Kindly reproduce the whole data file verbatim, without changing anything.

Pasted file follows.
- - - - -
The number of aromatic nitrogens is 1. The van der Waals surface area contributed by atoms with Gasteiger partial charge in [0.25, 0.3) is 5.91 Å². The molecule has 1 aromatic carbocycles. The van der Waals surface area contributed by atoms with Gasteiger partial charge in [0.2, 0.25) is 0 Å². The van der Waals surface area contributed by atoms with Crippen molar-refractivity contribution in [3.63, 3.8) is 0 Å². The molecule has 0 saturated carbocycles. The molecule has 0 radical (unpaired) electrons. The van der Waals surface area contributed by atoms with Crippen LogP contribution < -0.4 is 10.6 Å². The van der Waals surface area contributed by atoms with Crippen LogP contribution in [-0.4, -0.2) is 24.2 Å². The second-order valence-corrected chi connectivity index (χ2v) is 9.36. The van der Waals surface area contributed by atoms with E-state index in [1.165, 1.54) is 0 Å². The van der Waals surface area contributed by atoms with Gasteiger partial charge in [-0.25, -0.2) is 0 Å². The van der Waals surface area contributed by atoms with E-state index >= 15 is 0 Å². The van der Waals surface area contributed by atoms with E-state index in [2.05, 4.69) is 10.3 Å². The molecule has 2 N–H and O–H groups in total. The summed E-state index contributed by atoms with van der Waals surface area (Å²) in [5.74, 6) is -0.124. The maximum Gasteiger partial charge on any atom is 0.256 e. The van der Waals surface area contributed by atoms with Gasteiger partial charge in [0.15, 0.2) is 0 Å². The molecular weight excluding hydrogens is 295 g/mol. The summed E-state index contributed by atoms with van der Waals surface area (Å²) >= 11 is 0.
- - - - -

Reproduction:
The number of aromatic nitrogens is 1. The van der Waals surface area contributed by atoms with Gasteiger partial charge in [0.25, 0.3) is 5.91 Å². The molecule has 1 aromatic carbocycles. The van der Waals surface area contributed by atoms with Gasteiger partial charge in [0.2, 0.25) is 0 Å². The van der Waals surface area contributed by atoms with Crippen molar-refractivity contribution in [3.63, 3.8) is 0 Å². The molecule has 0 saturated carbocycles. The molecule has 0 radical (unpaired) electrons. The van der Waals surface area contributed by atoms with Crippen LogP contribution < -0.4 is 10.6 Å². The van der Waals surface area contributed by atoms with Crippen LogP contribution in [-0.4, -0.2) is 24.2 Å². The second-order valence-corrected chi connectivity index (χ2v) is 9.36. The van der Waals surface area contributed by atoms with E-state index in [1.165, 1.54) is 0 Å². The van der Waals surface area contributed by atoms with Gasteiger partial charge in [-0.25, -0.2) is 0 Å². The van der Waals surface area contributed by atoms with E-state index >= 15 is 0 Å². The van der Waals surface area contributed by atoms with E-state index in [2.05, 4.69) is 10.3 Å². The molecule has 2 N–H and O–H groups in total. The summed E-state index contributed by atoms with van der Waals surface area (Å²) in [5.74, 6) is -0.124. The maximum Gasteiger partial charge on any atom is 0.256 e. The van der Waals surface area contributed by atoms with Gasteiger partial charge in [0.15, 0.2) is 0 Å². The molecular weight excluding hydrogens is 295 g/mol. The summed E-state index contributed by atoms with van der Waals surface area (Å²) >= 11 is 0.